The most charming aspect of Miraculous is how it flips the old Superman love triangle. Marinette, secretly Ladybug, fancies Adrien, not knowing he’s also Cat Noir, while he fancies Ladybug without any idea who she is. In Adrien’s presence the usually confident Marinette becomes tongue-tied and clumsy. It’s a scene very well played out in the opening scene of the first story, this by series creator Thomas Astruc with Sébastian Thibaudeau. More disappointing is how they follow the formula of Volume One by having yet another of Marinette and Adrien’s classmates transformed into a villain by the distant Hawk Moth exploiting their temporary frustrations.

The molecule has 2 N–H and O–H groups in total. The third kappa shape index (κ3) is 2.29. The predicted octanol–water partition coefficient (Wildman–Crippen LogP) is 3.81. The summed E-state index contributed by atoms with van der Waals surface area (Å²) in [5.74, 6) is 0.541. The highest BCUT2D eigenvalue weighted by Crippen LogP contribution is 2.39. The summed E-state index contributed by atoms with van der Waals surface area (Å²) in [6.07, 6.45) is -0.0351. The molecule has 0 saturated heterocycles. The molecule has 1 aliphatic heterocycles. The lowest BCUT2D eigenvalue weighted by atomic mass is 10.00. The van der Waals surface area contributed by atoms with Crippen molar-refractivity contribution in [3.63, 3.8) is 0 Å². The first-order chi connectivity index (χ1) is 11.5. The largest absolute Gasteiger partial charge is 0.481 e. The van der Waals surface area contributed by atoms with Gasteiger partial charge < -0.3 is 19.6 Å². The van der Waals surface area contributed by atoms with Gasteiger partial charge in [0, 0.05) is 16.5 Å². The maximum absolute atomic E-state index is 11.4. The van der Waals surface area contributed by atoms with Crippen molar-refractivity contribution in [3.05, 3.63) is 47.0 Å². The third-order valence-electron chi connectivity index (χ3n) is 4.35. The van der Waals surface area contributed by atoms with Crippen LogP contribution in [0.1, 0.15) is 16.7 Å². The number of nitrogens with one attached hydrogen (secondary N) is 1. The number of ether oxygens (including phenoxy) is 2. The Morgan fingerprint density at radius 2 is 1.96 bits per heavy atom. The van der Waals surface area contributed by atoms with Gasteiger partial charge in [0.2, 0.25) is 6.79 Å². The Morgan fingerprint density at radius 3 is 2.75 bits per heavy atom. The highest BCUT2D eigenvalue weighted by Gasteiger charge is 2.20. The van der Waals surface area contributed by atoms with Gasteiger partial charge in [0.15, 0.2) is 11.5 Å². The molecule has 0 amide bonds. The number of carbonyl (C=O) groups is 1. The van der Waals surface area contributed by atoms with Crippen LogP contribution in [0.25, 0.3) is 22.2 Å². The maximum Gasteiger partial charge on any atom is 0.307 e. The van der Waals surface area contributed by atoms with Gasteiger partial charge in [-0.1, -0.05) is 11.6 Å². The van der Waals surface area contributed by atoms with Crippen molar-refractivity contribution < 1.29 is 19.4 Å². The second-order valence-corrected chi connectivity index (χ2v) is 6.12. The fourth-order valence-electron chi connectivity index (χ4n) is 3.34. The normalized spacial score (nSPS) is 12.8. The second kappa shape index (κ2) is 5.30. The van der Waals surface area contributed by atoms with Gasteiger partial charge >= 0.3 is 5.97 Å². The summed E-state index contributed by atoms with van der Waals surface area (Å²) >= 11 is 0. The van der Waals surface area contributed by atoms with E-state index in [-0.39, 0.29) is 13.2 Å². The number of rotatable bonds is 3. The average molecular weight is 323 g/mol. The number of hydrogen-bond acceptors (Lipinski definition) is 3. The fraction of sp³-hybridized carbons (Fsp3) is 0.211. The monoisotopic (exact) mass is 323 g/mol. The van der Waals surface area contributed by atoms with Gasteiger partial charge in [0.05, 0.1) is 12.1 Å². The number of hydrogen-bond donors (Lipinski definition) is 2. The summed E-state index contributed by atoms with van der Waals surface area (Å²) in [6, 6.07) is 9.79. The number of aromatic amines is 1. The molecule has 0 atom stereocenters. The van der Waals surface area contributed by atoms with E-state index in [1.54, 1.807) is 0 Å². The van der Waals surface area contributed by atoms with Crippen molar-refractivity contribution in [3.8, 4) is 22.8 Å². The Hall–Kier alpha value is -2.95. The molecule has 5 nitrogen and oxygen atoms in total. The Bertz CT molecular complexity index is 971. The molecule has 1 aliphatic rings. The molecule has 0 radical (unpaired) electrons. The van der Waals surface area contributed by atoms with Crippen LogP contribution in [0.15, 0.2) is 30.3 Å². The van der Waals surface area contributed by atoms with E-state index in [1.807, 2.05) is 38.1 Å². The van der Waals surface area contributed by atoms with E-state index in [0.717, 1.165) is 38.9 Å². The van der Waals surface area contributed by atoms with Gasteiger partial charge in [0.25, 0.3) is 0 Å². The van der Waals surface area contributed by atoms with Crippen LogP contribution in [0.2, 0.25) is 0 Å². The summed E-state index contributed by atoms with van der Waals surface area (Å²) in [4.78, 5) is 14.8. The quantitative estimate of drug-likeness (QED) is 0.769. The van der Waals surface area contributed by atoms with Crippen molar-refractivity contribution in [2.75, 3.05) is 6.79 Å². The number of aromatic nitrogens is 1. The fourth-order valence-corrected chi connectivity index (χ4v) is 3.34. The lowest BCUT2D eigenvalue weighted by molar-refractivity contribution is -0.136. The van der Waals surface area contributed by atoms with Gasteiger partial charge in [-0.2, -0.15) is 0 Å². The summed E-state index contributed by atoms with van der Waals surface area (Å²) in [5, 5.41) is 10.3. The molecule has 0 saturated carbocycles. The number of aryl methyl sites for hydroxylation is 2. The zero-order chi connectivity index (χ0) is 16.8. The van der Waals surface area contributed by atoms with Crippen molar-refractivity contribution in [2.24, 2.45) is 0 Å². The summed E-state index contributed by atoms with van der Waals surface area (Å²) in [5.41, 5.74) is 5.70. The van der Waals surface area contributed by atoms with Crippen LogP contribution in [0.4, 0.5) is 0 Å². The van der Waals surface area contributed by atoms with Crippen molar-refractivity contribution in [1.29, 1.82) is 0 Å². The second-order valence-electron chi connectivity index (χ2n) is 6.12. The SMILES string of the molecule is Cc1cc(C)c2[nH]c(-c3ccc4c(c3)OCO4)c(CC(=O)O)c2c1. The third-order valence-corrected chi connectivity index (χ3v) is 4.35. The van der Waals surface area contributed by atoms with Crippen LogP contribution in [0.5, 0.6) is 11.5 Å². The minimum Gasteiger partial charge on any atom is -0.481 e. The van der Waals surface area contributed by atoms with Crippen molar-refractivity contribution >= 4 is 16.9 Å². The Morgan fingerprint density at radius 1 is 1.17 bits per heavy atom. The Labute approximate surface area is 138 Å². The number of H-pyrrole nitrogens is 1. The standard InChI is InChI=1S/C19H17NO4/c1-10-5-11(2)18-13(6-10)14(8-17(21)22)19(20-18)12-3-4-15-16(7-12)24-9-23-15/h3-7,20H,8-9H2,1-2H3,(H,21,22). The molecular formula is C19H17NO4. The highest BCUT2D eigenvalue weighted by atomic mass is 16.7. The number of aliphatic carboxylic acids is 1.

It’s the civilian scenes that constantly sparkle, all the writers building on the backgrounds of the Marinette and Adrien’s classmates, making a point of ensuring that those who initially seem to have a life without cares or concerns actually have problems of their own. As with the first volume, these outshine the superhero interludes to a degree. These are also well conceived, but work far better when animated, as the method of taking screen grabs from the episodes slows down fast moving sequences. It isn’t that Cheryl Black’s not doing her job well, but she’s limited in how she can do it.

Taking all that into account, this is still an amusing selection of all-ages superhero entertainment. Marginally the best of the three episodes is Dennis Bardiau’s tale of catastrophe at the school parents’ day. It begins with some great displays of one-upmanship from the odious Chloé, here revealed as the Mayor’s daughter, and develops into the rampage of an out of control Robocop enforcing poetic justice.

A third dose of Miraculous is available as Claws Out!